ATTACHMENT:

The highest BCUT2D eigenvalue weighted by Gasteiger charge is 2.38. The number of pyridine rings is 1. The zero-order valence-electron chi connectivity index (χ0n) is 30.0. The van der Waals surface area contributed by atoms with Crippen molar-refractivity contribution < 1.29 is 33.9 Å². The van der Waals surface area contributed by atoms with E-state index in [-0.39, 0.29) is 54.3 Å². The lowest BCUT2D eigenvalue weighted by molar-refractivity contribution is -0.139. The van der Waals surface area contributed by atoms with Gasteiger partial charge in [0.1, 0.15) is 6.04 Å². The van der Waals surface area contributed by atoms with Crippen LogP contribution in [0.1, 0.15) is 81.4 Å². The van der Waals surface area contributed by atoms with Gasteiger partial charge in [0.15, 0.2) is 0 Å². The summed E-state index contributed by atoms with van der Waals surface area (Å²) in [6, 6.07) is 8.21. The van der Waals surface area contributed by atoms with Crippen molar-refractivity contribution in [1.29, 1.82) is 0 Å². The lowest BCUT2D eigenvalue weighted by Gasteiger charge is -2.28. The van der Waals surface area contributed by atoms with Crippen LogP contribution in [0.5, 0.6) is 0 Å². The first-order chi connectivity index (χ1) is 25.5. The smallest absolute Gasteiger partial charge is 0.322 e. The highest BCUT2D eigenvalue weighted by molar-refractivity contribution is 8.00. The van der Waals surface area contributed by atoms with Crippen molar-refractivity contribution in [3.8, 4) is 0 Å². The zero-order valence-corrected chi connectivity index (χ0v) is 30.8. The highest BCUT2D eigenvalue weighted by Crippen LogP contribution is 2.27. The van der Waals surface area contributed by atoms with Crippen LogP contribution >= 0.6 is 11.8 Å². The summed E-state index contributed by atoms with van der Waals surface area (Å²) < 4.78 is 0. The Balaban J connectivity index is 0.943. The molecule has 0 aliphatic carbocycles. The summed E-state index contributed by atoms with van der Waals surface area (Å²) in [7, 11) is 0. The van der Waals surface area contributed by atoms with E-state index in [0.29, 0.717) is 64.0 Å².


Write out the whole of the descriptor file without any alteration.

The highest BCUT2D eigenvalue weighted by Gasteiger charge is 2.38. The number of pyridine rings is 1. The zero-order valence-electron chi connectivity index (χ0n) is 30.0. The van der Waals surface area contributed by atoms with Crippen molar-refractivity contribution < 1.29 is 33.9 Å². The van der Waals surface area contributed by atoms with E-state index in [-0.39, 0.29) is 54.3 Å². The lowest BCUT2D eigenvalue weighted by molar-refractivity contribution is -0.139. The van der Waals surface area contributed by atoms with Gasteiger partial charge in [0.1, 0.15) is 6.04 Å². The van der Waals surface area contributed by atoms with Crippen LogP contribution in [0.1, 0.15) is 81.4 Å². The van der Waals surface area contributed by atoms with Gasteiger partial charge in [0.15, 0.2) is 0 Å². The summed E-state index contributed by atoms with van der Waals surface area (Å²) in [6, 6.07) is 8.21. The van der Waals surface area contributed by atoms with Crippen molar-refractivity contribution in [1.29, 1.82) is 0 Å². The lowest BCUT2D eigenvalue weighted by Gasteiger charge is -2.28. The van der Waals surface area contributed by atoms with Crippen LogP contribution in [0.5, 0.6) is 0 Å². The first-order chi connectivity index (χ1) is 25.5. The smallest absolute Gasteiger partial charge is 0.322 e. The highest BCUT2D eigenvalue weighted by molar-refractivity contribution is 8.00. The van der Waals surface area contributed by atoms with Crippen molar-refractivity contribution in [3.8, 4) is 0 Å². The zero-order valence-corrected chi connectivity index (χ0v) is 30.8. The highest BCUT2D eigenvalue weighted by Crippen LogP contribution is 2.27. The van der Waals surface area contributed by atoms with Crippen LogP contribution >= 0.6 is 11.8 Å². The summed E-state index contributed by atoms with van der Waals surface area (Å²) < 4.78 is 0. The Balaban J connectivity index is 0.943. The molecule has 0 aliphatic carbocycles. The summed E-state index contributed by atoms with van der Waals surface area (Å²) in [7, 11) is 0. The van der Waals surface area contributed by atoms with E-state index in [0.29, 0.717) is 64.0 Å².